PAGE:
With a much more characteristic effort than we saw in Game One, the Red Wings soothed the negative thoughts of those who remember being swept by the New Jersey Devils in the Cup Finals way back in 1995. With a shorthanded goal, a power play goal, and an even strength goal, the Red Wings took a 3-1 victory over the Carolina Hurricanes to tie the series at one game apiece.
Early in the first period, the Hurricanes were controlling the play and forcing pressure in the Detroit zone. Dominik Hasek stood his ground and kept the puck out of the net, and no damage was done. Little by little, the Red Wings crept back and took control.
Kirk Maltby put the Wings on the scoreboard in a shorthanded situation which had resulted from a holding call on Steve Duchesne. Kris Draper intercepted a Carolina pass in the Red Wings' zone and sent it ahead to Maltby. Maltby flew up the right wing side, with Nick Lidstrom keeping up on the left, and Maltby's shot tipped off of goaltender Arturs Irbe and into the net.
The Hurricanes were able to capitalize on a defensive mistake by Detroit and score a shorthanded goal of their own before the period was over. Jaroslav Svoboda was in the box for roughing, giving Detroit the man-advantage, but Rod Brind'amour intercepted Freddy Olausson's attempt at a rinkwide pass and went in all alone against Hasek. He faked the shot low, and Hasek dropped to cover the bottom half of the net, giving Brind'amour the chance to put the puck in high.
Detroit came out strong in the second period, not letting Carolina's late goal throw them off. The Red Wings controlled the puck for the majority of the time, but Irbe was exactly where he needed to be to make each save, and the score remained tied at one. The Hurricanes' skaters, for their part, kept to their tight defensive style of play, almost as if they had a lead instead of a tied game, waiting for the Red Wings to make another mistake.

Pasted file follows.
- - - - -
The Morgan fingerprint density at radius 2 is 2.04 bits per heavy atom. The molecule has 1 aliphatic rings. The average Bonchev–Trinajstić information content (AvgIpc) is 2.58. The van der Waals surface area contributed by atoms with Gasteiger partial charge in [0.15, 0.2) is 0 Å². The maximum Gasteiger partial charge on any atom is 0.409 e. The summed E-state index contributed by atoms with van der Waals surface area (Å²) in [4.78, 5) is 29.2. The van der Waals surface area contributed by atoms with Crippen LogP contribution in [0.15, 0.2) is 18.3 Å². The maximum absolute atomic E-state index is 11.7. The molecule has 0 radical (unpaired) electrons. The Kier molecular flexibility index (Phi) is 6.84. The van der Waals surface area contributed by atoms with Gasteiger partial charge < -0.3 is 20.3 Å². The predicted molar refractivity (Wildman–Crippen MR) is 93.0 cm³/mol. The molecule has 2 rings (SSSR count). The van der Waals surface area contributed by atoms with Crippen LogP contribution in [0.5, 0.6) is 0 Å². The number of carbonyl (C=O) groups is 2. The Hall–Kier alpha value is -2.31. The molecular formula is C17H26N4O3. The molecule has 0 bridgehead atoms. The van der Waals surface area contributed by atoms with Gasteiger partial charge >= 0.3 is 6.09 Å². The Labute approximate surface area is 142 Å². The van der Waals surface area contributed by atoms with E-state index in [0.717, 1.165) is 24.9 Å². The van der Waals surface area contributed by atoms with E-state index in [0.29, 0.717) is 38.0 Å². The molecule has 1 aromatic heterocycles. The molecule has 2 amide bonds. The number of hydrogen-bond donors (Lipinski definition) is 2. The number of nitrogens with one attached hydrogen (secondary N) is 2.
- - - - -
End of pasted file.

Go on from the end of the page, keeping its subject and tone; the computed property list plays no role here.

The third period continued in much the same way. Carolina seemed content to run the clock down and take the game to overtime; most of their playoff victories have been won in the extra period. However, the Red Wings had other ideas. Martin Gelinas was handed a penalty for slashing Mathieu Dandenault with only six minutes left to play, and the power play, the seventh power play attempt of the night, got down to business. Sergei Fedorov sent a soft pass from the center of the blue line to Lidstrom, a few strides in front of his usual power play spot at the left point. Lidstrom took a hard one-timer shot that beat Irbe high on the short side to break the game open for Detroit.
Kris Draper followed up only thirteen seconds later. A long pass from Lidstrom sent Draper into the Hurricanes' zone all by himself. Irbe stepped forward to try to cut down the shot angle, but it was no good. Draper's wrist shot beat Irbe cleanly on the glove side.
Perhaps the most interesting development of the game came after all the goals had been scored for the evening. The two teams began to develop a distinct dislike for each other. Brind'amour gave Lidstrom an unecessary rough shove, and neither Darren McCarty nor Chris Chelios were willing to put up with that. The shoving match spread to all the players on the ice, while the fans roared their approval. Eventually the officials pulled everyone apart and assessed the unavoidable penalties, but not before the first seeds of actual rivalry had been sown. Remember, the Red Wings and Hurricanes don't know each other. They hardly meet at all in the regular season. They've hardly had time to develop any sort of interesting rivalry. It is developing now, and will surely color the remaining games of the Finals, however many there may be.
Game Three will be Saturday evening at the Entertainment and Sports Arena in Raleigh.
Notes: Nick Lidstrom and Kris Draper missed tying the Stanley Cup Finals record for fastest pair of goals by only one second?. Steve Yzerman's assist on Nick Lidstrom's goal gives him a five game point streak.... The high temperature today in Raleigh, NC was 95 degrees Fahrenheit, with high humidity. Pity the ESA's rink manager.
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